The In­ter­net Pho­bia

DQ Channels - - Channel Pulse - RA­JNEESH DE/ ra­[email protected]­ber­me­

No words of praise would be enough to laud the re­silience of the In­dian IT chan­nel com­mu­nity. The gen­eral mar­ket slow­down, neg­a­tive cash flows, credit crunches, sti­fling tax and duty regimes, ven­dors chang­ing dis­tri­bu­tion poli­cies overnight—noth­ing seem to faze them for long. One or more of th­ese would put them at dis­com­fi­ture for some time, but be rest as­sured they will find some way or mech­a­nism to not just wrig­gle out of the sit­u­a­tion but even carry on their busi­nesses nor­mally.

How­ever, the same can­not be said about the chan­nel com­mu­nity's re­cep­tive­ness to new things, ei­ther tech­nol­ogy or strat­egy-wise. In fact, there is a def­i­nite aver­sion to­wards adop­tion of any new form of tech­nol­ogy, es­pe­cially if it has to do with how they con­duct their business. Quite an irony, con­sid­er­ing that they be­ing in the business of tech­nol­ogy are not keen to use it. Noth­ing il­lus­trates this bet­ter than the chan­nel com­mu­nity's gen­eral an­tipa­thy till now to­wards us­ing the on­line medium ac­tively to con­duct their busi­nesses.

Not too many part­ners have till now con­ducted any se­ri­ous amount of business on­line, nei­ther have they used their web­sites to un­der­take any con­certed mar­ket­ing ex­er­cise till date. In fact, many of them have them per­func­tory web­sites, which for­get be­ing equipped to han­dle on­line trans­ac­tions (ecom­merce), do not even have ba­sic in­for­ma­tion up­loaded reg­u­larly. They have been quite brazen about it till now—and the pre­text is sim­ple, there is not enough business gen­er­ated on­line, so it does not make business sense for them to fo­cus en­er­gies on on­line as a medium.

Even the var­i­ous chan­nel as­so­ci­a­tions do not fare much bet­ter on the on­line stakes. Con­sid­er­ing that the pri­mary role of th­ese as­so­ci­a­tions is to take up the cases of their mem­ber part­ners and of­ten ne­go­ti­ate on their griev­ances against the ven­dors, it's quite sur­pris­ing that even they have re­sisted us­ing the In­ter­net op­ti­mally till now.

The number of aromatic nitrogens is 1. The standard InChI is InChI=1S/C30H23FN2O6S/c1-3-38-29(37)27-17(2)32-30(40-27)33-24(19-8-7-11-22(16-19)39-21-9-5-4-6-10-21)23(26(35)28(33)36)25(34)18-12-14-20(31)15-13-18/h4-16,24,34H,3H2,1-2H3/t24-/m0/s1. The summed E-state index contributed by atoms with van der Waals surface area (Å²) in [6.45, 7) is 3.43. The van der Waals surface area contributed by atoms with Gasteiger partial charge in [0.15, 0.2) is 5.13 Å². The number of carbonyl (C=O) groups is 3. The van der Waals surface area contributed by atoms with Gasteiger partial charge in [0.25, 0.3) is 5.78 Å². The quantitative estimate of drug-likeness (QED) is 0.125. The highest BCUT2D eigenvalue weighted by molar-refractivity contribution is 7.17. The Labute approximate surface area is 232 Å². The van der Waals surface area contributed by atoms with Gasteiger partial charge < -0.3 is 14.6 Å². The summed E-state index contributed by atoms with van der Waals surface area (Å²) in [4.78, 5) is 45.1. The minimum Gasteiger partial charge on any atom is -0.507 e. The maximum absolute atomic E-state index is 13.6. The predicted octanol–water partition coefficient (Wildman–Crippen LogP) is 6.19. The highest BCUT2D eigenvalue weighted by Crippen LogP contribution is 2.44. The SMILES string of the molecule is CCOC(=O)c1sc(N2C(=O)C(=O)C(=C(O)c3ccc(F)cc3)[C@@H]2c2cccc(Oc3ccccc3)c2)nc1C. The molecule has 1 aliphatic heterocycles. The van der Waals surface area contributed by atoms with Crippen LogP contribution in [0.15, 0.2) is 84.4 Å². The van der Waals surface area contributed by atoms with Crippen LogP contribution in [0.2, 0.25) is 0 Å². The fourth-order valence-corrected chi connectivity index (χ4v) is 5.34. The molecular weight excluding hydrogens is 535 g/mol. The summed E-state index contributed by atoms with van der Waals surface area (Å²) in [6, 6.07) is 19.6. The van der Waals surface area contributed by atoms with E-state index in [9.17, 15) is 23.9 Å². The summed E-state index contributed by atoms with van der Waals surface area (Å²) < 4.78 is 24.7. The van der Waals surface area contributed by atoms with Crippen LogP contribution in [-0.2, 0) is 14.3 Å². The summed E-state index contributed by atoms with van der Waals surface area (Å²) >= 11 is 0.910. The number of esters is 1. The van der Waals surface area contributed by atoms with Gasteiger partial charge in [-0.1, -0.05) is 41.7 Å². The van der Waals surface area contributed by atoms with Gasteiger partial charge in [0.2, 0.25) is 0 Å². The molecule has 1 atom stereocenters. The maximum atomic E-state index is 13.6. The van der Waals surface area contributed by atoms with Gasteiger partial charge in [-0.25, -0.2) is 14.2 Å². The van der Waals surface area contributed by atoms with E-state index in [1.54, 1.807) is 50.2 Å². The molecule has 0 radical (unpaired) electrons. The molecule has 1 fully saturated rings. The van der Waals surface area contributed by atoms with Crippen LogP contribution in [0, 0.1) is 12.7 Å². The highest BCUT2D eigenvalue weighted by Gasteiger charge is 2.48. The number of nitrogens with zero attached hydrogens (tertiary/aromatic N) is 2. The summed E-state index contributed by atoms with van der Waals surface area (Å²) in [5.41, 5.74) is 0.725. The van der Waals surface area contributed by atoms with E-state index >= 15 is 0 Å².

For­get go­ing on­line, the chan­nel part­ners and as­so­ci­a­tions are more keen on com­plain­ing about on­line busi­nesses and that they are can­ni­bal­iz­ing the tra­di­tional chan­nel. This is ei­ther be­ing too naive or not at all read­ing the writ­ing on the wall. On­line is here to stay and dom­i­nate, thanks to mar­ket eco­nomics; tem­po­rary at­tempts to stall them with tech­ni­cal­i­ties might work in the small run, but the ul­ti­mate re­sult is ev­i­dent.

To be fair, there might be def­i­nitely some gen­uine rea­sons for this on­line an­tipa­thy. In many cases, the small chan­nel play­ers do not even have man­power with the req­ui­site skillsets to han­dle or man­age web­sites or con­duct trans­ac­tions through them. In many cases, par­tic­u­larly in the up­coun­try mar­kets, there are of­ten se­vere con­nec­tiv­ity and band­width pres­sure; last but not the least, it's the non-avail­abil­ity of lo­cal lan­guage in­ter­face on­line that acts as a hin­drance. You would ex­pect a part­ner from Mehsana or Tirunelveli to be com­fort­able deal­ing only in Gu­jarati or Tamil re­spec­tively. Till that hap­pens, the wide­spread us­age of on­line by the en­tire chan­nel com­mu­nity will re­main a chimera only. The ven­dors and the NDs and RDs do have a ma­jor role to play to help in the on­line tran­si­tion.

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